Six Books You Need to Make Money

Knowing how to invest is a life skill that can pay off big. If you're just getting into the game though, learning how to play the markets to your advantage can be complicated.

The books below tell you what you need to know to make money, without a lot of financial terminology. They're not your typical textbooks — they're as fun as they are informative, and must reads for anyone interested in business and investing.

"A Random Walk Down Wall Street"

For novice investors, "A Random Walk Down Wall Street" provides a great foundation for getting started — whether you plan to manage your own investments or want to work in collaboration with a broker or financial adviser.

By using the bursting of the dot-com bubble as an example of how not to invest, Burton Malkiel offers advice on how to evaluate a wide range of investments from stocks and bonds to real estate and collectibles. He also provides a "life cycle" guide to investing, which helps you to better understand how your asset allocation should change at different ages and with different investment goals.

"Buffet: The Making of an American Capitalist"

Warren Buffett — also known as the "Oracle of Omaha" — is one of the greatest investors of our time, and this book not only provides insight into his investment philosophy, but it also gives you the inside scoop on who he is as a person, from his early career, to his unique marriage, to how he has chosen to raise his children.

As you will see, despite his astronomical net worth — he's the third richest person in the world, according to Forbes magazine — he lives a very modest life, but has made a major impact on the world of investing. Buffett is a value investor, which means he buys companies that are currently undervalued by the market.

But Buffett isn't just looking for cheap companies. Rather, he is looking for niche players with "economic moats" — his term for sustainable competitive advantages — around their business.

Buffett is a great practitioner of the idea of investing in what you understand and can easily explain, and his investment in a company like Coca-Cola is a great example of this. This book is a page turner and more of a "beach" read than you might think.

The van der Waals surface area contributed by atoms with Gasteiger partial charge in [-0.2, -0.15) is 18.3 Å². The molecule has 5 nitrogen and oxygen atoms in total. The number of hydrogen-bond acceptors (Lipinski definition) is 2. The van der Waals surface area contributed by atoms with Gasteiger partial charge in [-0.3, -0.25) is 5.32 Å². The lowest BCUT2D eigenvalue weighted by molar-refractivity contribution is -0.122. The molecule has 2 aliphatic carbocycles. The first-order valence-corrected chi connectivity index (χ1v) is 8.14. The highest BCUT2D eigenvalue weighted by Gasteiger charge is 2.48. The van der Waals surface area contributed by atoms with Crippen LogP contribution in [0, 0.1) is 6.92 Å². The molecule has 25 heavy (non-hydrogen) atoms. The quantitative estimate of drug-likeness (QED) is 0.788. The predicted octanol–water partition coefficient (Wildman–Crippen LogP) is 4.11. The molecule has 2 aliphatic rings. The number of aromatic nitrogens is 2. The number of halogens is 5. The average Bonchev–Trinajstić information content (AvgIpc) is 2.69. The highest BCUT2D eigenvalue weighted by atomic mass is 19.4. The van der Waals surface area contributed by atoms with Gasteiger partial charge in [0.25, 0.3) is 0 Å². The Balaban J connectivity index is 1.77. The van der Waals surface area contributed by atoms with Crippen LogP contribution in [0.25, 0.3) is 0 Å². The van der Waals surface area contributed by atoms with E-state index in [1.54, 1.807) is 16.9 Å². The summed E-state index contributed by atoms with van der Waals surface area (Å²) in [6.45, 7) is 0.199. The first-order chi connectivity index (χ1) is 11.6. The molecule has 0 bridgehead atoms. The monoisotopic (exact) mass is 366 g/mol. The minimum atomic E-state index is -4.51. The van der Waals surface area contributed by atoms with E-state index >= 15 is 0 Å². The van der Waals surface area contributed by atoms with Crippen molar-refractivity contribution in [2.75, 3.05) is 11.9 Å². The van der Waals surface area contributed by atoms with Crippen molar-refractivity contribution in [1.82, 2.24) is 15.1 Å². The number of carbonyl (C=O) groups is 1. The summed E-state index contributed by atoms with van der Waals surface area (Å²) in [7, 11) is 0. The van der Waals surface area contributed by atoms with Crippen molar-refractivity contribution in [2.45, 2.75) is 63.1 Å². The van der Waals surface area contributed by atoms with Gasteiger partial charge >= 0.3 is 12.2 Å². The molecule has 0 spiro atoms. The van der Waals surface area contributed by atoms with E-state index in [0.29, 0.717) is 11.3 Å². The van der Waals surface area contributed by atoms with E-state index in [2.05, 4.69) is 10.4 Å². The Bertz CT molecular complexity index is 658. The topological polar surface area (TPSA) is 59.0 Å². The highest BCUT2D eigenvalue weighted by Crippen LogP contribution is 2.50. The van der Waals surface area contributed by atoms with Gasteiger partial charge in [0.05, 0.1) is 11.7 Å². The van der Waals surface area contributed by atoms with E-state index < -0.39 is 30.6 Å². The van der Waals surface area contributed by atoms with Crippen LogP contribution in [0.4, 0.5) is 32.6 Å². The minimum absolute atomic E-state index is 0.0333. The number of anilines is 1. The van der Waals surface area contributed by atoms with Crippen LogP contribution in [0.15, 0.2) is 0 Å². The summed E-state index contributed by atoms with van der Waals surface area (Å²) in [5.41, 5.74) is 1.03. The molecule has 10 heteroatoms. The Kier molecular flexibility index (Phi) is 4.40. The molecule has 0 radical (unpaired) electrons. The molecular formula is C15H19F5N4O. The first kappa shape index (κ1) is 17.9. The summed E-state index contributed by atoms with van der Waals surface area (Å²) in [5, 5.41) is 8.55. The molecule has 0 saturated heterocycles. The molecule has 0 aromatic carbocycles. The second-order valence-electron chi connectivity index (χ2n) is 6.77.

"One Up on Wall Street"

Author Peter Lynch — another superstar investor — employs an investment approach similar to Buffett. His philosophy is based on the idea that people can reap significant rewards by investing in companies with easy-to-understand products that are encountered in everyday life. In "One Up on Wall Street," Lynch provides his perspective on how he built a tremendous track record as the portfolio manager of Fidelity's multibillion-dollar Magellan Fund.

To give you a sense of the magnitude of Lynch's accomplishments: When he started managing Magellan in 1977, the fund had about $18 million in assets. By the time he left, in 1990, the fund was up to approximately $14 billion in assets with a portfolio of more than 1,000 stocks.

In addition to telling his own story, Lynch also provides some basics for how to evaluate companies, and includes advice on which numbers on a company's financial statements really matter.

Similar to "A Random Walk Down Wall Street," this book is an excellent read for those looking to become more skilled investors by learning the basics from one of investing's greats. Click here to read an excerpt.

"Good to Great: Why Some Companies Make the Leap … and Others Don't"

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